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Turmoil as America loses its AAA credit rating

THE United States was left reeling today after Standard & Poor’s lowered its AAA rating for the first time in 94 years. The rating was cut by one notch to AAplus in an unprecedented blow, because of concerns about the American budget deficit and climbing debt burden.

Consumers now fear a hike in mortgage, credit card and other borrowing rates if the move scares buyers away from US debt. The news came as Romano Prodi, former president of the European Commission, warned the eurozone is at “serious risk” of collapse. Mr Prodi attacked holidaying national leaders for allowing a dangerous “problem of power in Europe” to emerge amid conflicting statements from competing EU and eurozone officials. “We don't know who is in charge,” he said.

His comments came on the heels of a dire warning by one of Europe's senior economists that a political and economic catastrophe was looming. Giovanni Perissinotto, chief executive of Italian Insurance giant Assicurazioni Generali, said: “Europe faces a serious risk of breaking up into its constituent parts and finding itself and its various member states impoverished,” For the first time since the beginning of the crisis, Italy's borrowing costs rose above Spain's, threatening to engulf the single currency's third biggest economy.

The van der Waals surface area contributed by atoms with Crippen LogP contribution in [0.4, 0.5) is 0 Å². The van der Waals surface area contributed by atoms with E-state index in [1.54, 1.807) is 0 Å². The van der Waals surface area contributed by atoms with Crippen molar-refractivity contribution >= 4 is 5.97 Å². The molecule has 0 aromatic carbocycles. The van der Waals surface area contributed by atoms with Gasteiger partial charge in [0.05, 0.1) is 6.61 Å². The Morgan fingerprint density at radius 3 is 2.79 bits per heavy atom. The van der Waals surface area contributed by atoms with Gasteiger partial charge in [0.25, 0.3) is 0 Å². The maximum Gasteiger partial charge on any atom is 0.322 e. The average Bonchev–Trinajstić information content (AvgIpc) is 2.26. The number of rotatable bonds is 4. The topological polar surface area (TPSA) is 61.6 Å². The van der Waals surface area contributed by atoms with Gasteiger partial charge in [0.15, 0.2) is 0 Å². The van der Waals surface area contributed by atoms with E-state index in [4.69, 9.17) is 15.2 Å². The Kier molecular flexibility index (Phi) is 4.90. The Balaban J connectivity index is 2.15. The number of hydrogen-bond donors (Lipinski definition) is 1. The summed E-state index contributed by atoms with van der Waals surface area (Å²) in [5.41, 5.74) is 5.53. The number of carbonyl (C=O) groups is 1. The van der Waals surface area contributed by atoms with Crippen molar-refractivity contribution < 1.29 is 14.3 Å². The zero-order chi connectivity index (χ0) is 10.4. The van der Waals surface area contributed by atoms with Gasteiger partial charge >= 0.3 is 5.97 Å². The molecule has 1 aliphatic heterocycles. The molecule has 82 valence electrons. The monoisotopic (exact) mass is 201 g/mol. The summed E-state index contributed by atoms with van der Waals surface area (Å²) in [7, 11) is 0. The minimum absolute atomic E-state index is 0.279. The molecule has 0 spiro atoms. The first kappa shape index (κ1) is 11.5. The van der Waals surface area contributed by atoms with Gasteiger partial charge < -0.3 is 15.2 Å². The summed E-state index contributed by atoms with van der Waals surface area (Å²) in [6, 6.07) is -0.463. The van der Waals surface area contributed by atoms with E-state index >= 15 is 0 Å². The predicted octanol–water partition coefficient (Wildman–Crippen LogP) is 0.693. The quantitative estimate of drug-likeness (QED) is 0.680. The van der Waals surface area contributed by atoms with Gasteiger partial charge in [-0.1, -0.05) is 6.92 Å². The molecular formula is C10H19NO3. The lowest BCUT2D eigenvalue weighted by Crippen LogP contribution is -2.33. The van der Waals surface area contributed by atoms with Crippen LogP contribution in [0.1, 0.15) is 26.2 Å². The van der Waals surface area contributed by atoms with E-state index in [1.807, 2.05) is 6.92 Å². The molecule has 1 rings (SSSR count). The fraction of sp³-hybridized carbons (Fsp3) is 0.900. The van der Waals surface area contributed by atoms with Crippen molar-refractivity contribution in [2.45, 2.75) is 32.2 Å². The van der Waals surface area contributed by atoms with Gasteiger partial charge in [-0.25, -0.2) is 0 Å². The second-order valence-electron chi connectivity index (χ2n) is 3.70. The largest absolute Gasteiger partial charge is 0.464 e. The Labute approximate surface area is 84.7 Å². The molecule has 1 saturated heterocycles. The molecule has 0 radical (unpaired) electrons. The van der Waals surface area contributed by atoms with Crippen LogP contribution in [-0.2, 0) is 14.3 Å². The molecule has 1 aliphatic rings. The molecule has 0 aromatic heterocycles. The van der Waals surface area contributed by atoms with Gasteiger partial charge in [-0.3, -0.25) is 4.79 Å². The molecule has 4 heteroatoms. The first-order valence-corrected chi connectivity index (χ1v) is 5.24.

At the close of trading last night London's FTSE 100 index was down 10pc on the week, and European stock markets hit their lowest levels since the height of the financial crisis in November 2008. Worries the eurozone debt crisis was spreading and that the US was slipping into recession have driven the rout in financial markets. The US rating cut was announced hours after investors, alarmed by the eurozone debt crisis, forced Italy to speed up an austerity drive. Italy buckled to world pressure by pledging to bring forward cuts to balance the budget in 2013 in return for European Central Bank help with funding.

Following a frantic round of telephone diplomacy, Italian Prime Minister Silvio Berlusconi said his government would bring forward the cuts, a year ahead of schedule, and rush through welfare and labour market reforms. He also said finance ministers from the Group of Seven industrialised nations would meet in “just a few days” to seek a common plan of action. In the US, in addition to cutting the rating, S&P said the outlook was “negative”, a sign that another downgrade is possible in the next 12 to 18 months.

While the impact of the rating cut on financial markets, when they re-open on Monday, may be small because the decision was expected, it may have a major long term impact for the US’s standing in the world, the status of the dollar and the global financial system.